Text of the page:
If given the green light by the Corps, the dredging project would take about three months and could likely begin in October, depending on permitting and engineering timetables, Mr. Martin said. The jetty project, which does not involve moving sediment, only rocks, would likely start in mid to late winter, 2015, and be completed in the spring.

Study says little change

In an effort to provide more information about the effects of dredging that might lead to consensus, the tribe natural resources department  with support from the two towns contracted a study by the Woods Hole Group. Mitchell Buck, a coastal engineer, presented a report, dated January 24, 2014 titled, “Menemsha Pond System, Modeling and Risks to Resources.”

To address the concerns of Chilmarkers, the study examined the effects if the channel was dredged to a depth of six feet.

Mr. Buck identified the reasons for the dredging. These included severe shoaling and the need to maintain and improve flushing of the pond. Using advanced measuring techniques from boat and air, and data from a 2001 study and the Army Corps, Mr. Buck determined that dredging the channel to a depth of either six or eight feet would not significantly impact the overall hydrodynamics of the pond which flushes about every day and a half.

“The overall circulation patterns did not appear to change as well,” Mr. Buck told The Times in a telephone conversation Tuesday.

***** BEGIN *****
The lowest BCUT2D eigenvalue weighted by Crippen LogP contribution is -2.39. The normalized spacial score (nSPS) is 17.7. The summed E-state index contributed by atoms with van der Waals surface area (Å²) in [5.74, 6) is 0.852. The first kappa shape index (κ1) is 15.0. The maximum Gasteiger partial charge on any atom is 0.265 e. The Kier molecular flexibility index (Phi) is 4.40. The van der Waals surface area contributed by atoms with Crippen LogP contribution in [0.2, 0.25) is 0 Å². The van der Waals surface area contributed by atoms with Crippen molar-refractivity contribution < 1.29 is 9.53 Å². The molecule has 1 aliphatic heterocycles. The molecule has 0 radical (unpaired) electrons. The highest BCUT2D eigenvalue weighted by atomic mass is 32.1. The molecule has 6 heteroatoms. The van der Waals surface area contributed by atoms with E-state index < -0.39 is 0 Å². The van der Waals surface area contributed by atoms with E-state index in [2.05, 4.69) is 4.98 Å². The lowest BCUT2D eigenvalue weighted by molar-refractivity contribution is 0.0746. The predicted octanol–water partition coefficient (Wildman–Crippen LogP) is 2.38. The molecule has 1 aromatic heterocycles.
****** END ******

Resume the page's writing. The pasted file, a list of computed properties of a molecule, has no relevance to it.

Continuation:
In response to a question from Rick Karney, director of the Martha’s Vineyard Shellfish Group, a nonprofit organization supported by Island towns to propagate shellfish, Mr. Buck said the dredged channel would contain the higher current velocity and that would be beneficial to the scallop fishery.

“The shallow flats to the east of the existing federal channel (at the top of the pond) have extensive eelgrass beds, which provide natural substrate for the scallop spat to attach themselves,” he said in an email to all parties. “Since the velocities in this area are reduced, this would potentially give the scallop spat more time to affix themselves to the eelgrass instead of being blown through this area and exported to the [Vineyard] sound.”

If it ain’t broke

Tuesday night, Chilmark selectmen approved a motion to oppose dredging the channel in its current location. There was some discussion that relocating a new channel to the east of Edy’s Island would be preferred.

Selectman Jonathan Mayhew anchored his objections in history. “It was wrong in 1973 to dredge where they did and it makes no sense to do it again in the same place,” he said.

Referencing New Harbor on Block Island, he added, “It is very similar to Menemsha, was dredged and now there are 400 boats in there, bars and even a laundromat along its shores. I never want to see that here.”

Town moderator Everett Poole, a former fish dealer and selectman, joined the discussion that preceded the selectmen’s vote. “I’d hate to see Menemsha pond become a mooring facility,” Mr. Poole said. “The channel is in the wrong place to begin with and it will only fill the place with more yachts.”

Harbormaster Denis Jason cautioned against what he described as an inevitable increase in boat traffic. “Night time service calls to pull boaters off the shoal will increase,” he said. “Ensuring sealed heads in vessels and enforcement will require a lot more patrolling. The dredging will cause more grief in my personal opinion and a six-foot dredge will not last long.”

Shellfish constable Isaiah Scheffer also opposes the project. “To act in the best interests of Chilmark as it relates to shellfish, I would recommend not to dredge the channel,” he said.

In 2013 Chilmark issued 185 shellfish permits including 11 commercial permits. In a telephone conversation with The Times, Mr. Scheffer said the town has recently experienced its best scallop harvests in decades and he sees no reason to risk that success for the negligible benefits outlined in the recent pond dredge study.